After years of city planning and public forums, another year of designing, sculpting and painting and a month-and-a-half of installation, Daydreamer, Asheville’s newest piece of public art, is finished. Asheville muralists Alex Irvine and Ian Wilkinson took down their scaffolding on Wednesday, Nov. 5, revealing the first unobstructed view of the new work.
Daydreamer, formerly known as the 51 Biltmore Public Art Project, is located at the north entrance of the Aloft Hotel parking garage. To celebrate its completion, the City of Asheville and the Public Art and Cultural Commission will host an unveiling ceremony on Saturday, Nov. 8 at noon. An artists reception will follow in the hotel lobby.
The work features a daydreaming woman known as Mary gazing out from an arch-topped windowsill. Stylistically, it combines Asheville’s legacy of Art Deco architecture with modern design and Aloft’s color scheme. “Asheville has a rich terracotta history, and that’s inspiring to me,” Irvine says.
Irvine, a ceramicist, and Wilkinson, a painter, blended design elements they found in facades like Douglas Ellington’s S&W Building and Asheville City Hall. “If you live somewhere and you’re going to make a piece of public art there, you need to look into the local history to make it relate to its surroundings,” said Irvine.
The central figure, for instance, is backdropped by a deco horseshoe pattern in homage to a farrier who once operated on the site. The artists also temporarily included a nod to the Hot Dog King, a fast-food restaurant that was torn down in 2011 to make way for the hotel. That latter inspiration came from a public discussion forum. “Somebody wrote that in — to make the mural a monument to the Hot Dog King,” says Wilkinson. He and Irvine opted for something smaller and made the restaurant’s logo — a hot dog mid-stride, with crown in hand — the keystone at the top of the illustrated archway. The logo has since been covered up by a decorative and more traditional keystone.
The installation process went smoothly for the most part. However, there were a series of unforeseen set-up issues, including the need for pedestrian-friendly scaffolding and structural reinforcement, that set the project nearly $5,000 over its original $25,000 budget. “We had to structurally reinforce the wall,” Wilkinson says. “Anyone taking on this project would have been in the same position.”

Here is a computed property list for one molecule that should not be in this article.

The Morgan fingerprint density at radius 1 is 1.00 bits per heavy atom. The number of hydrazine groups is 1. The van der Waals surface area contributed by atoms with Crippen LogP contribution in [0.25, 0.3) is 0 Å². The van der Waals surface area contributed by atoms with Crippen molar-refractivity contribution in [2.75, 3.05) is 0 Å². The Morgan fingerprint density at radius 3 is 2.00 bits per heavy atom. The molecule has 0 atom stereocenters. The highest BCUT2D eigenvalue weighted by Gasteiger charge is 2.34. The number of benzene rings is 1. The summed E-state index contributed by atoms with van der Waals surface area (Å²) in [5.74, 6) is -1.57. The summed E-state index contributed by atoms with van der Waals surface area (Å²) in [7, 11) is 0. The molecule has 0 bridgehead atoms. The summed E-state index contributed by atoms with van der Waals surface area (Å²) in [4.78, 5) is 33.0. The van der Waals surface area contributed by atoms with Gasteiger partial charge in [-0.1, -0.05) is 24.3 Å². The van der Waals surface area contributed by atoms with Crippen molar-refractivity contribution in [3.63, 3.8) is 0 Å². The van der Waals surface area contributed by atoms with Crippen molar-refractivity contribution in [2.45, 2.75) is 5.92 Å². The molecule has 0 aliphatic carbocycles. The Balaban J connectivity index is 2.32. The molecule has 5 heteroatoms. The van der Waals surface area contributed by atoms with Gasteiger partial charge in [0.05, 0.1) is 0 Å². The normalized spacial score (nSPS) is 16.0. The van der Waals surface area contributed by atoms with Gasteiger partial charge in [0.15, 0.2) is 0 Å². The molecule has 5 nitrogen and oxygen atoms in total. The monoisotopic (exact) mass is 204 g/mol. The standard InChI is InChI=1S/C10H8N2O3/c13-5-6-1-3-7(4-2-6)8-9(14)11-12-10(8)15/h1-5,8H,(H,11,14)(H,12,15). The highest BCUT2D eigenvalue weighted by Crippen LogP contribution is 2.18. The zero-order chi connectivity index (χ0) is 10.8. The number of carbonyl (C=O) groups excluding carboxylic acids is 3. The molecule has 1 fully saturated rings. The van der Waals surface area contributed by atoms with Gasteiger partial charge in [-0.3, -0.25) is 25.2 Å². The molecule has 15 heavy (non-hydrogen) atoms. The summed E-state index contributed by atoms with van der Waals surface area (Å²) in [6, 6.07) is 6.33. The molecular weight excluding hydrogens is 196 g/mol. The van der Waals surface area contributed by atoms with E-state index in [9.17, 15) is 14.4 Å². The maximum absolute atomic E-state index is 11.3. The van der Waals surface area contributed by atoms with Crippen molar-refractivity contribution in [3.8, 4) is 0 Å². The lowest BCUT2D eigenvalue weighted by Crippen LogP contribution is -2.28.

Irvine and Wilkinson enlisted Robert Steffen, a professor of engineering at Western Carolina University, to help with reinforcing the walls. The task required threading rebar anchors and stainless steel wiring into the existing wall. This was in addition to an industrial strength epoxy used to adhere the tiles to the wall. The epoxy was strong enough by itself, but the wall required the additional reinforcement for safety compliance.
“Even when we tested the work with no metal fastener at all — just the tile, epoxy and the cinder block — we never found the shear strength,” Wilkinson says. “The cinder block would always break first.” The bond, meanwhile surpassed 7,000 pounds of pressure.
“It’s used on bridges and skyscrapers,” Irvine says. “It’s also incredibly toxic.” And, like household epoxies, it has to be mixed and applied by hand. Irvine and Wilkinson joke that the extra work, though frustrating, ultimately improved the strength and safety of both the artwork and the building.
“We’re gonna live shorter lives so that pedestrians don’t have shorter lives,” Irvine says.